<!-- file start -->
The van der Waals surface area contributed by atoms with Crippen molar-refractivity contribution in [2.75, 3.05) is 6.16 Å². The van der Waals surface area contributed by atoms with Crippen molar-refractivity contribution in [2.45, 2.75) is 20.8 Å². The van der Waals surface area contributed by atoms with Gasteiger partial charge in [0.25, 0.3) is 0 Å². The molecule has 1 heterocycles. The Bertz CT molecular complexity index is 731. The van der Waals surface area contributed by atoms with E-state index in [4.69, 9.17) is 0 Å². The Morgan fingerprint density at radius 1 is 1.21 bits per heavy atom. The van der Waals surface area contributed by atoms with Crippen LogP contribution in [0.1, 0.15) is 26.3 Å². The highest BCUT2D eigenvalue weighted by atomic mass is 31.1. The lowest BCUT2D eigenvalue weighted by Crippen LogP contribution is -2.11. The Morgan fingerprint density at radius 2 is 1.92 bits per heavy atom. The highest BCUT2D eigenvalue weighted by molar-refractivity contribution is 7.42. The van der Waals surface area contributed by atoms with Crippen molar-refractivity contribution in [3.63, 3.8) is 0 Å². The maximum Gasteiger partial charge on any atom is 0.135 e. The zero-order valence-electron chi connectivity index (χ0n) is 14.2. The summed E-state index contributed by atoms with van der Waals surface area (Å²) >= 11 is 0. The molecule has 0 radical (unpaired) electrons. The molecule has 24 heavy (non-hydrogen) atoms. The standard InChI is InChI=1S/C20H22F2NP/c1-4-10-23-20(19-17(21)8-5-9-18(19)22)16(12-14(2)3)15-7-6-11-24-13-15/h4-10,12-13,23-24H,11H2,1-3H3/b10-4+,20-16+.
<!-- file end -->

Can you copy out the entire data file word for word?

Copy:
The van der Waals surface area contributed by atoms with Crippen molar-refractivity contribution in [2.75, 3.05) is 6.16 Å². The van der Waals surface area contributed by atoms with Crippen molar-refractivity contribution in [2.45, 2.75) is 20.8 Å². The van der Waals surface area contributed by atoms with Gasteiger partial charge in [0.25, 0.3) is 0 Å². The molecule has 1 heterocycles. The Bertz CT molecular complexity index is 731. The van der Waals surface area contributed by atoms with E-state index in [4.69, 9.17) is 0 Å². The Morgan fingerprint density at radius 1 is 1.21 bits per heavy atom. The van der Waals surface area contributed by atoms with Crippen LogP contribution in [0.1, 0.15) is 26.3 Å². The highest BCUT2D eigenvalue weighted by atomic mass is 31.1. The lowest BCUT2D eigenvalue weighted by Crippen LogP contribution is -2.11. The Morgan fingerprint density at radius 2 is 1.92 bits per heavy atom. The highest BCUT2D eigenvalue weighted by molar-refractivity contribution is 7.42. The van der Waals surface area contributed by atoms with Crippen molar-refractivity contribution in [3.63, 3.8) is 0 Å². The maximum Gasteiger partial charge on any atom is 0.135 e. The zero-order valence-electron chi connectivity index (χ0n) is 14.2. The summed E-state index contributed by atoms with van der Waals surface area (Å²) >= 11 is 0. The molecule has 0 radical (unpaired) electrons. The molecule has 24 heavy (non-hydrogen) atoms. The standard InChI is InChI=1S/C20H22F2NP/c1-4-10-23-20(19-17(21)8-5-9-18(19)22)16(12-14(2)3)15-7-6-11-24-13-15/h4-10,12-13,23-24H,11H2,1-3H3/b10-4+,20-16+.